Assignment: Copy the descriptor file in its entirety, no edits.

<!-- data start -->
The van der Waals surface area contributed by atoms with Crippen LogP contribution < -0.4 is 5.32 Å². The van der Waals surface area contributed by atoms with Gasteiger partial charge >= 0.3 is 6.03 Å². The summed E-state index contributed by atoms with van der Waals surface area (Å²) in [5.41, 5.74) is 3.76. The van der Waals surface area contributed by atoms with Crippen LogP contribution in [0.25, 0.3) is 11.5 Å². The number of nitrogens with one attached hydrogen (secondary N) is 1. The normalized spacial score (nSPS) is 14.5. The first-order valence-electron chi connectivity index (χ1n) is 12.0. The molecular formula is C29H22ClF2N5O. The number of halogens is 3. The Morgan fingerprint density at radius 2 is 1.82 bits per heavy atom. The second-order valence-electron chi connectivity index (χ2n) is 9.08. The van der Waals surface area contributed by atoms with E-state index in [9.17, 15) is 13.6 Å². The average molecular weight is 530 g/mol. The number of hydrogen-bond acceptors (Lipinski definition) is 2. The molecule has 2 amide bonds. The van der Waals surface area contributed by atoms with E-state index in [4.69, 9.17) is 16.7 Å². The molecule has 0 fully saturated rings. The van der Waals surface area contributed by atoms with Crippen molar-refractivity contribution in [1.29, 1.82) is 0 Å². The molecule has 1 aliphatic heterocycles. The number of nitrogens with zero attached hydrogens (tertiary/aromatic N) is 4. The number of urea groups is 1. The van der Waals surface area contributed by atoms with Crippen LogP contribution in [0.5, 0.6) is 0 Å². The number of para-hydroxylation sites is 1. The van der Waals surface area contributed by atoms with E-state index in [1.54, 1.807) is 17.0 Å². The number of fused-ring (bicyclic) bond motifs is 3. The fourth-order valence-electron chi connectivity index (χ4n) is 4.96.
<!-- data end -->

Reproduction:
The van der Waals surface area contributed by atoms with Crippen LogP contribution < -0.4 is 5.32 Å². The van der Waals surface area contributed by atoms with Gasteiger partial charge >= 0.3 is 6.03 Å². The summed E-state index contributed by atoms with van der Waals surface area (Å²) in [5.41, 5.74) is 3.76. The van der Waals surface area contributed by atoms with Crippen LogP contribution in [0.25, 0.3) is 11.5 Å². The number of nitrogens with one attached hydrogen (secondary N) is 1. The normalized spacial score (nSPS) is 14.5. The first-order valence-electron chi connectivity index (χ1n) is 12.0. The molecular formula is C29H22ClF2N5O. The number of halogens is 3. The Morgan fingerprint density at radius 2 is 1.82 bits per heavy atom. The second-order valence-electron chi connectivity index (χ2n) is 9.08. The van der Waals surface area contributed by atoms with E-state index in [9.17, 15) is 13.6 Å². The average molecular weight is 530 g/mol. The number of hydrogen-bond acceptors (Lipinski definition) is 2. The molecule has 2 amide bonds. The van der Waals surface area contributed by atoms with E-state index in [4.69, 9.17) is 16.7 Å². The molecule has 0 fully saturated rings. The van der Waals surface area contributed by atoms with Crippen molar-refractivity contribution in [1.29, 1.82) is 0 Å². The molecule has 1 aliphatic heterocycles. The number of nitrogens with zero attached hydrogens (tertiary/aromatic N) is 4. The number of urea groups is 1. The van der Waals surface area contributed by atoms with Crippen LogP contribution in [0.5, 0.6) is 0 Å². The number of para-hydroxylation sites is 1. The van der Waals surface area contributed by atoms with E-state index in [1.54, 1.807) is 17.0 Å². The number of fused-ring (bicyclic) bond motifs is 3. The fourth-order valence-electron chi connectivity index (χ4n) is 4.96.